Godfather of (the) Soul

After reading the first few chapters of Harry Stout’s critical history The Divine Dramatist: George Whitefield and the Rise of Modern Evangelicalism I couldn’t help but share a bit.

Whitefield had an extensive background in theatrical performance. It became one of the things with which he had a love-hate relationship. In the introduction, which helps begin sketch out what the remaining chapters portray as a man more at home on stage than in a pulpit, Stout writes:

Before Whitefield, everybody knew the difference between preaching and acting. With Whitefield’s preaching it was no longer clear what was church and what was theater. More than any of his peers or predecessors, he turned his back on the academy and traditional homiletical manuals and adopted the assumptions of the actor. Passion would be key to his preaching, and his body would be enlisted in raising passions in his audience to embrace traditional Protestant truths.

Contained in this theater-driven preaching was an implicit model of human psychology and homiletics that saw humankind less as rational and intellectual than as emotive and impassioned. In eighteenth century actors’ manuals, the individual psyche was divided into a triad of feelings, intellect, and will in which feelings reigned supreme. An unfeeling person is a nonperson, a mere machine with highly sophisticated mental functions. It is the passions that harmonize and coordinate intellect and will. In fact, they control and direct all the faculties.

We are familiar with the traditional Protestant formulation of understanding the human agent as being one comprised of intellect, affect and will, where the intellect (not the emotions) “reigns supreme” and is that which “harmonizes and coordinates emotions and will” and “controls and directs all the faculties.” Note how instead of theological assembly Whitefield took the cues of theatrics, as well as slight-of-hand, and came up with a formula that helped make him what is arguably the Godfather of a modern revivalism which has, however apparently slight, a fundamentally different and necessary arrangement on the human psyche.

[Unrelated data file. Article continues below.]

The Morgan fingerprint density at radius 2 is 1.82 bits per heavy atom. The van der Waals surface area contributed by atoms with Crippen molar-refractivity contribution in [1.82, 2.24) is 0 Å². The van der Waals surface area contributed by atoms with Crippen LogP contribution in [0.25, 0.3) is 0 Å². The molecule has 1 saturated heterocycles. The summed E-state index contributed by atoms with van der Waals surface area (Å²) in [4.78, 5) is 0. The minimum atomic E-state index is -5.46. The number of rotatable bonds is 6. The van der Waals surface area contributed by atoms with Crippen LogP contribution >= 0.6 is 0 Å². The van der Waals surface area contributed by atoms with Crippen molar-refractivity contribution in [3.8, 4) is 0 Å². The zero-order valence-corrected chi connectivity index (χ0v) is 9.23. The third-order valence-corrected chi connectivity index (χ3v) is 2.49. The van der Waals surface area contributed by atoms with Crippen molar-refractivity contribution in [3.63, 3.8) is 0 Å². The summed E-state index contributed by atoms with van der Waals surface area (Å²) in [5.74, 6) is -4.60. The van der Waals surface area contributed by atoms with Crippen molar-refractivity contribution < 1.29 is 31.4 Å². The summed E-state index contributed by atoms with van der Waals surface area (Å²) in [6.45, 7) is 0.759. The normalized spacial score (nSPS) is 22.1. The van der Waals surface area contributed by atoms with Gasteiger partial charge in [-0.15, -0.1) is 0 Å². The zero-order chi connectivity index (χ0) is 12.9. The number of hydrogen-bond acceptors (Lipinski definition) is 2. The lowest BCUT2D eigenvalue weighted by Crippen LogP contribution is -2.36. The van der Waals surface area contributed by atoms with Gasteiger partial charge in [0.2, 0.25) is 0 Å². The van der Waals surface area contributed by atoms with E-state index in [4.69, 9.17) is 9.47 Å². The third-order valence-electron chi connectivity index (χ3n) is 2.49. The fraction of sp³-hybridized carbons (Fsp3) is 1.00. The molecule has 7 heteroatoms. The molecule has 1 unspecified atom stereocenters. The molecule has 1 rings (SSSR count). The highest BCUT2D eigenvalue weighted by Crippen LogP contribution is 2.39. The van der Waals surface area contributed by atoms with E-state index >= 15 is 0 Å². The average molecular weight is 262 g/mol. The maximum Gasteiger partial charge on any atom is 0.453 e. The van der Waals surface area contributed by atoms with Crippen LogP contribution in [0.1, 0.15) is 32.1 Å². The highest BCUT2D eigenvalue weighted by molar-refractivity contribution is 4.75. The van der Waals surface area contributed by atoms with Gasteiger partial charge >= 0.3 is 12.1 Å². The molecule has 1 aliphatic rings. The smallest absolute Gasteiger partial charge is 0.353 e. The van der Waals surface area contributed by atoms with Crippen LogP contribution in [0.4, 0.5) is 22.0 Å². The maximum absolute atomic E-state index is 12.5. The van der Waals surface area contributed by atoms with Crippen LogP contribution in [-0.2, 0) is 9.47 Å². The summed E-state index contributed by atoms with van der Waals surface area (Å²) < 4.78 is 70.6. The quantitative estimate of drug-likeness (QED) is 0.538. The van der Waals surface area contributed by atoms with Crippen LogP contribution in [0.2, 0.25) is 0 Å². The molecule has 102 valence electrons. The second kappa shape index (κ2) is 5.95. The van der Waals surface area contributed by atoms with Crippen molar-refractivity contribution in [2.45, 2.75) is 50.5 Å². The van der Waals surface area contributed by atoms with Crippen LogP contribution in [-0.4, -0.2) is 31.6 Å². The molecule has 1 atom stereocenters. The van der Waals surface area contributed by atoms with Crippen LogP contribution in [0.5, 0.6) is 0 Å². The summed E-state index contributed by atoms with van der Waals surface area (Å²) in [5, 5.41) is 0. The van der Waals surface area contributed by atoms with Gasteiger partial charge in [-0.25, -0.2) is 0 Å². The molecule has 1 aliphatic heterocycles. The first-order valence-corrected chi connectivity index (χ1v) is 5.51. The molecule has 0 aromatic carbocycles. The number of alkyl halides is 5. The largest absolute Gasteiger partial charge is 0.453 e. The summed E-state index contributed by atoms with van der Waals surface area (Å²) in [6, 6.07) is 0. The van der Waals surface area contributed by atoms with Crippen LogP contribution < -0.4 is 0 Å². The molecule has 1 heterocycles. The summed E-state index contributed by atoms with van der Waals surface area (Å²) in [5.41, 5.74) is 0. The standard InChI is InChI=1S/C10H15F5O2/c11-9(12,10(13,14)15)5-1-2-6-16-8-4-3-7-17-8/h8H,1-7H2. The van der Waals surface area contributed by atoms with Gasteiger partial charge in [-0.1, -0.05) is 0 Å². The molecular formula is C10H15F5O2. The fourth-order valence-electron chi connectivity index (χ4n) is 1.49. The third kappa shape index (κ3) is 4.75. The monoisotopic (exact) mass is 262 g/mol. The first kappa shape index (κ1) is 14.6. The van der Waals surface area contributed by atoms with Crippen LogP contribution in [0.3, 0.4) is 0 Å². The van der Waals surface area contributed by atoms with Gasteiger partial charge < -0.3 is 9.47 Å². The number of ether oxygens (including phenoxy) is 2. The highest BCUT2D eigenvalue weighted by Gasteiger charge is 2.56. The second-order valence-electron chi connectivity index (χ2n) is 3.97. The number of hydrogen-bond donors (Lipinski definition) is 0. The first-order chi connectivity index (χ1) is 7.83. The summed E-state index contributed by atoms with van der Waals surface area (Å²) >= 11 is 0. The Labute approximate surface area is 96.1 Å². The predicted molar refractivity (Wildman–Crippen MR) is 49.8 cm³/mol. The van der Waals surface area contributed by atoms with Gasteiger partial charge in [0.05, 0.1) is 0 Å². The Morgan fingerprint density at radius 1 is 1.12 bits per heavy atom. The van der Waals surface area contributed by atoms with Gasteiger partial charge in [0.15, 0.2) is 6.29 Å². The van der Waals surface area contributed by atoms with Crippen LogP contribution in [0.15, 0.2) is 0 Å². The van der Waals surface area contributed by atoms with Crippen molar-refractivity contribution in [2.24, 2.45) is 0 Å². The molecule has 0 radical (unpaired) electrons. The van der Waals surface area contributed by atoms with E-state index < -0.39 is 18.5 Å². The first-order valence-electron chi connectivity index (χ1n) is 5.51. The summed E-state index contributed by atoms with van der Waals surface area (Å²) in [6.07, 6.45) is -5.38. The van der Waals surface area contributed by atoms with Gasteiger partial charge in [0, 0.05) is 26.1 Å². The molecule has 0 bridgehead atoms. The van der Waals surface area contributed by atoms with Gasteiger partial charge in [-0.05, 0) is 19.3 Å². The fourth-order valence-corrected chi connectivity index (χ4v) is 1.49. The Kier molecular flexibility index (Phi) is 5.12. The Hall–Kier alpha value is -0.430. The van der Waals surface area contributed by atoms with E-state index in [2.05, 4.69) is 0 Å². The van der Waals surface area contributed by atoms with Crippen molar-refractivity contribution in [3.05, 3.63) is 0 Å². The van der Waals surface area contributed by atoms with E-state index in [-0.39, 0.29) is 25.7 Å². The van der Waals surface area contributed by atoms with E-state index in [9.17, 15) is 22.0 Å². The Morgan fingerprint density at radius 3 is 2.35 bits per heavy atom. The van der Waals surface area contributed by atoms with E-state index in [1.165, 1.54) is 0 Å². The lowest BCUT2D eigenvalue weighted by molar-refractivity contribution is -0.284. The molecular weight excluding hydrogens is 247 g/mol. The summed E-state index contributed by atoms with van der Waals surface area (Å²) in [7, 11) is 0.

So brilliant was Whitefield at acting instead of preaching that later Stout writes about the close relationship between Whitefield and deist Benjamin Franklin. He describes Whitefield as so absolutely masterful at his itinerant tasks and theatrics that Franklin paid good money in order to meet the felt need, as Tina Fey might say, “to want to go to there.” What makes this remarkable is that Franklin did not believe one word of what the otherwise Calvinist Whitefield preached.